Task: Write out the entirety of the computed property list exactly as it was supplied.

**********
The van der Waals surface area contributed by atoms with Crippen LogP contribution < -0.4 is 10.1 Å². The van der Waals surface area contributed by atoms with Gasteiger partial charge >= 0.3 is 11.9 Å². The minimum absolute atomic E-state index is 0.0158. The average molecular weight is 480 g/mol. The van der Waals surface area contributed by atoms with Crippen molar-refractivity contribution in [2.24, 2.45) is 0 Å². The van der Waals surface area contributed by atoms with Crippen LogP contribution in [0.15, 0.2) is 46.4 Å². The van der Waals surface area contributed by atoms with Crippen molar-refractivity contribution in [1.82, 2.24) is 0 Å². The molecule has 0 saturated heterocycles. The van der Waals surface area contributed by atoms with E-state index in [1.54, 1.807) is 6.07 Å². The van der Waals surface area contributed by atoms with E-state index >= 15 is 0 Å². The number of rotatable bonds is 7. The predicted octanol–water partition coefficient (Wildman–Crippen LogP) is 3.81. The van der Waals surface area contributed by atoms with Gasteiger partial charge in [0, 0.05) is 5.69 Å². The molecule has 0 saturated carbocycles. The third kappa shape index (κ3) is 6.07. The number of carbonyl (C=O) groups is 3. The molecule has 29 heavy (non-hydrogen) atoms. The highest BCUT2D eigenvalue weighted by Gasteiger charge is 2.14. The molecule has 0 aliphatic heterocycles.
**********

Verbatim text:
The van der Waals surface area contributed by atoms with Crippen LogP contribution < -0.4 is 10.1 Å². The van der Waals surface area contributed by atoms with Gasteiger partial charge >= 0.3 is 11.9 Å². The minimum absolute atomic E-state index is 0.0158. The average molecular weight is 480 g/mol. The van der Waals surface area contributed by atoms with Crippen molar-refractivity contribution in [2.24, 2.45) is 0 Å². The van der Waals surface area contributed by atoms with Crippen LogP contribution in [0.15, 0.2) is 46.4 Å². The van der Waals surface area contributed by atoms with Crippen molar-refractivity contribution in [1.82, 2.24) is 0 Å². The molecule has 0 saturated heterocycles. The van der Waals surface area contributed by atoms with E-state index in [1.54, 1.807) is 6.07 Å². The van der Waals surface area contributed by atoms with E-state index >= 15 is 0 Å². The number of rotatable bonds is 7. The predicted octanol–water partition coefficient (Wildman–Crippen LogP) is 3.81. The van der Waals surface area contributed by atoms with Gasteiger partial charge in [0, 0.05) is 5.69 Å². The molecule has 0 saturated carbocycles. The third kappa shape index (κ3) is 6.07. The number of carbonyl (C=O) groups is 3. The molecule has 29 heavy (non-hydrogen) atoms. The highest BCUT2D eigenvalue weighted by Gasteiger charge is 2.14. The molecule has 0 aliphatic heterocycles.